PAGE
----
Pokémon Go is a gaming app that employs limited augmented reality and geolocation. For those who have not played the game or somehow haven’t heard about it, the premise is to find Pokémon, capture them, and compete with them in gyms.
The Pokémon critters are randomly placed throughout the world. They periodically appear, and you can see them if they are nearby when you are running the app. The augmented reality (AR) support uses a device’s camera to display the image of a Pokémon over a view of the real world. Most players turn off the AR after an hour, though.
There are also Pokestops and Pokémon gyms. The stops can drop useful items like Pokeballs that are used to catch the critters. The stops and gyms are at fixed locations that do not move, and there is an algorithm used to determine where they are. They are typically near places of interest or commercial establishments. Sometimes they are welcome, sometimes not: “No trespassing” signs warning off Pokémon players have cropped up in many locations.
Back to System Design and IoT
Pokémon Go and IoT are relatively new things. IoT tends to be a bit nebulous, but for this discussion I will be concentrating on mobile wireless IoT devices. The aspect of system design being discussed is user interaction. It’s sort of like the user interface, but that is only part of the issue.
To start, we take a look at a Pokémon Go problem. Observe the three Pokémon Go screenshots in the image above.
The left screenshot is from my recent visit to San Francisco from a hotel room that had three stops within reach of the room. I was able to work from the room, pick up items, from the stops and capture critters because others were dropping lures (shown as pink and purple flecks) that attracted Pokémon. It was great and I was hooked…that is, until I returned home.
The other screenshots are from areas near my home in Pennsylvania. They are rather devoid of stops and gyms, and even random critters. They do exist, but it is not like most downtown areas that often have multiple stops within a block of each other. We found three in a nearby park that we now frequent, but the gameplay and activity are in stark contrast to the rather heady exposure in the big cities.
Other issues with the game include the use of GPS for tracking movement that is used to hatch Pokémon eggs (another way to get critters). One reason for the game it to get people up and moving, but the approach does not work inside where GPS is not accessible from many smartphones. A frequent need to restart the application to get it to work properly is another issue.
With than in mind, general IoT designers should keep in mind their customers, where they will using an IoT product, and what kinds of limitations need to be addressed. Pokémon Go is actually quite demanding, as it requires an active internet connection and GPS to function. A transient loss really messes things up. It should be possible to improve this type of loss, and IoT designers should keep that in mind. Often it will be easier for an IoT device to handle this problem but that all depends upon how the application is configured and what kind of environment it will be used in.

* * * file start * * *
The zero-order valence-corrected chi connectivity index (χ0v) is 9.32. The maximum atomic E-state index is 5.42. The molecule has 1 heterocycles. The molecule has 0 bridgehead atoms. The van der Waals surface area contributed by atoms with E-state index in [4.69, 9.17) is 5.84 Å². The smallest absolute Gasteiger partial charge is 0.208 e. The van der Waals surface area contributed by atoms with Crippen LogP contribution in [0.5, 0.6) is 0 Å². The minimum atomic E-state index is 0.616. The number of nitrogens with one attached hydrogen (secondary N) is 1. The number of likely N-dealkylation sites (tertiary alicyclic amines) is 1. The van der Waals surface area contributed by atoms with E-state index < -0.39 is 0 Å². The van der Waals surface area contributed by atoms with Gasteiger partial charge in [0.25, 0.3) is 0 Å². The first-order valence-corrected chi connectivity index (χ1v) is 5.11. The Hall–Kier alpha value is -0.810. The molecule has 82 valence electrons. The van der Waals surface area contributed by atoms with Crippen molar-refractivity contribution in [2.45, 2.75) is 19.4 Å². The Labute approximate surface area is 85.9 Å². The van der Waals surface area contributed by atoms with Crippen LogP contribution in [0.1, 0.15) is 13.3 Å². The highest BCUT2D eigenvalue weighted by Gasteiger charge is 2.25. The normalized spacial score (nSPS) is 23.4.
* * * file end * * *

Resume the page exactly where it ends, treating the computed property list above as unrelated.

For example, a medical WiFi-based IoT device may work great in a hospital environment if Wi-Fi is set up throughout the buildings. The same device may not work as well if it is used in a home setting where Wi-Fi configuration is not set up professionally. It would be unlikely to work outside of these areas where Wi-Fi is not available. The question will be whether such as device can operate in a useful fashion with transient connectivity if it were moving from location to location.
The lack of virtual resources is not necessarily limited to games like Pokémon Go. Medical devices designed to track and provide biofeedback to users may use a similar approach with virtual objects, getting users to perform actions that will help them. This has been done with many video games, but IoT approaches allow this to be done away from fixed locations.
Many IoT devices will be employing GPS and various wireless communication systems. Designers need to be aware of their limitations, as well as how and where users will employ a device. A device or application that is useful in one context—like Pokémon Go in San Francisco—could be discarded if it had to be used in another region that is less productive.
Companies also need to be aware that IoT devices may benefit from third-party support. Unfortunately Niantic Labs, the creator of Pokémon Go, has cracked down on websites that provided maps and locations of stops, gyms, and critters, but these actually fill a deficiency of the game. Roaming around to find this information is not practical, especially when there is a dearth of items to find locally.
IoT devices that provide data through various means such as an API, or access to a cloud database, can allow new and interesting uses of a device. Of course, poor implementations can cause security problems, as well.
This article was originally published on our sister site Electronic Design.